Ministry, Dibba to plant 2,500 mangroves - GulfToday

Ministry Dibba to plant 2500 mangroves


“Mangroves have always been an important part of our natural heritage,” said Dr Thani Bin Ahmed Al Zeyoudi.

The Ministry of Climate Change and Environment (MOCCAE) and Dibba Al Fujairah Municipality launched a joint initiative to plant 2,500 mangrove seedlings at Al Badiya area in Fujairah, situated along the east coast of the UAE. The drive aims to rehabilitate coastal and marine habitat, increase green cover, and safeguard local biodiversity.

Dr Thani Bin Ahmed Al Zeyoudi, Minister of Climate Change and Environment, said: “Mangroves have always been an important part of our natural heritage. They offer a wealth of benefits that range from water filtration and sanitation to enhancing climate change resilience through carbon sequestration and serving as a home for a large number of marine species. Moreover, mangroves help protect the coastline against storm damage and erosion, in addition to promoting ecotourism due to their rich biodiversity.”

He added: “Recognising these benefits, we are keen to cultivate mangroves along the country’s coastline. We previously collaborated with local authorities to plant mangroves at Al Zorah Natural Reserve in Ajman and Al-Muzahmi Protected Area in Ras Al Khaimah. Today, we are pleased to continue our efforts in partnership with Dibba Al Fujairah Municipality.”

For his part, Eng Hassan Salem Al Yamahi, Director General of Dibba Al Fujairah Municipality, said: “In addition to its positive environmental impact that includes boosting the UAE’s fisheries, the initiative will enhance the aesthetic appeal of the area and create a new tourist attraction.”

 He noted that the Government of Fujairah is dedicated to environmentally sustainable development, as the emirate hosts five marine protected areas.

 As part of the drive, MOCCAE’s technical team surveyed the east coast at Al Badiya to ensure its suitability as a mangrove habitat in terms of soil type, tidal levels, and existing biodiversity. The Ministry plans to closely monitor the site and record seedling growth rates.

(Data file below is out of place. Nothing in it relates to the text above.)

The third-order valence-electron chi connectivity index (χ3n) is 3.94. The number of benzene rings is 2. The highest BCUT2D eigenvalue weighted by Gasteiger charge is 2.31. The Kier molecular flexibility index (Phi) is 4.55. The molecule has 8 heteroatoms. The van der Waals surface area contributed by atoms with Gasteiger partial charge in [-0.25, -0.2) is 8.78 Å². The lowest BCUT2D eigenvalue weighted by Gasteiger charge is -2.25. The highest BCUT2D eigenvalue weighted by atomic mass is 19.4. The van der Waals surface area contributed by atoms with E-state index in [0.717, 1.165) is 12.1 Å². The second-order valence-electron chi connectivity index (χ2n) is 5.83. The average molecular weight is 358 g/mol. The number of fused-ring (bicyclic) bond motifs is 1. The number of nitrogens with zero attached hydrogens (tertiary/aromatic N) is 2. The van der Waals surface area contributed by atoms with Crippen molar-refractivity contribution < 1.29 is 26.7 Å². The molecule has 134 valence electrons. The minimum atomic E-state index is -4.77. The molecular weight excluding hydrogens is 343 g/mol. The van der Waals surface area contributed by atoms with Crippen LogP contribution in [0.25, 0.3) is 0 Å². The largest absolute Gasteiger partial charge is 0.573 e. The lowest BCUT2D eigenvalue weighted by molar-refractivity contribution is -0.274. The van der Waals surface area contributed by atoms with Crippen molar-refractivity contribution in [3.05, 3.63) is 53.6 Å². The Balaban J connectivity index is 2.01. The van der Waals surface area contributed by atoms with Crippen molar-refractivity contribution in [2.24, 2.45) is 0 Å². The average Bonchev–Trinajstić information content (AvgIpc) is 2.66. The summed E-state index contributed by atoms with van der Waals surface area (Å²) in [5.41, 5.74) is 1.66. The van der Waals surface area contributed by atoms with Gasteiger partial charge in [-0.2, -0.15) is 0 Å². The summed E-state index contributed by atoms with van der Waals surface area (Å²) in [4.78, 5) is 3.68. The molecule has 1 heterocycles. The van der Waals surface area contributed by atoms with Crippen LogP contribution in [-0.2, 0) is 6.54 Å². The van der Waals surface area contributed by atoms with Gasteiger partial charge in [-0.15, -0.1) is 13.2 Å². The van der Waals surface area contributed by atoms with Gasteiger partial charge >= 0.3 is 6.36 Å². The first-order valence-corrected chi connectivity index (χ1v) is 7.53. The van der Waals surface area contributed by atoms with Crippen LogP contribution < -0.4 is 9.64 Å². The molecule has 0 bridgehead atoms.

In January last year, Dr Al-Zeyoudi announced the launch of two environmental initiatives by the Ministry of Environment and Climate Change, MOCCAE, for 2018 that has been declared the Year of Zayed.

The first initiative will include planting 30,000 mangrove trees, the second to cultivate coral gardens, both geared to developing the coastal and marine areas in the UAE.

Dr Al-Zeyoudi said, “The two initiatives are part of the Ministry’s strategy for 2017-2021, which aims to achieve the sustainability of natural ecosystems, conserving biodiversity and reducing the impacts of climate change. Both initiatives contribute to safeguarding biodiversity in the country, and help reduce greenhouse gas emissions in the air through the sequestration of carbon dioxide – these initiatives support the country in achieving the goal of sustainability as outlined in the UAE Vision 2021. The Ministry will coordinate with local authorities in each emirate to determine the locations to implement the initiatives.”

He noted that the protection of biodiversity is a cornerstone of the UAE’s environmental conservation and development policy and is aligned with the UAE Vision 2021, as a primary responsibility of the Ministry of Climate Change and the Environment. He also noted that work is ongoing through a series of national programs to achieve the goals outlined in the National Biodiversity Strategy prepared by the Ministry in conjunction with environmental and concerned authorities in the UAE.

Dr. Al-Zeyoudi went on to say that via such efforts to protect biodiversity in the country, the Ministry underlines its commitment to collaborating with its partners and stakeholders in the public and private sectors to promote ecotourism, rehabilitate natural areas and consolidate the UAE’s position as one of the main destinations for such tourism on the global map.

A report in October last year said the Environment Agency – Abu Dhabi (EAD) completed a detailed mapping and health assessment of mangroves in the Emirate of Abu Dhabi, revealing that more than 80% of existing mangroves are healthy while 15% were identified as being in moderate health and 5% were identified as being in deteriorating health. The deteriorating health conditions could be attributed to recent developmental activities around Abu Dhabi Island.

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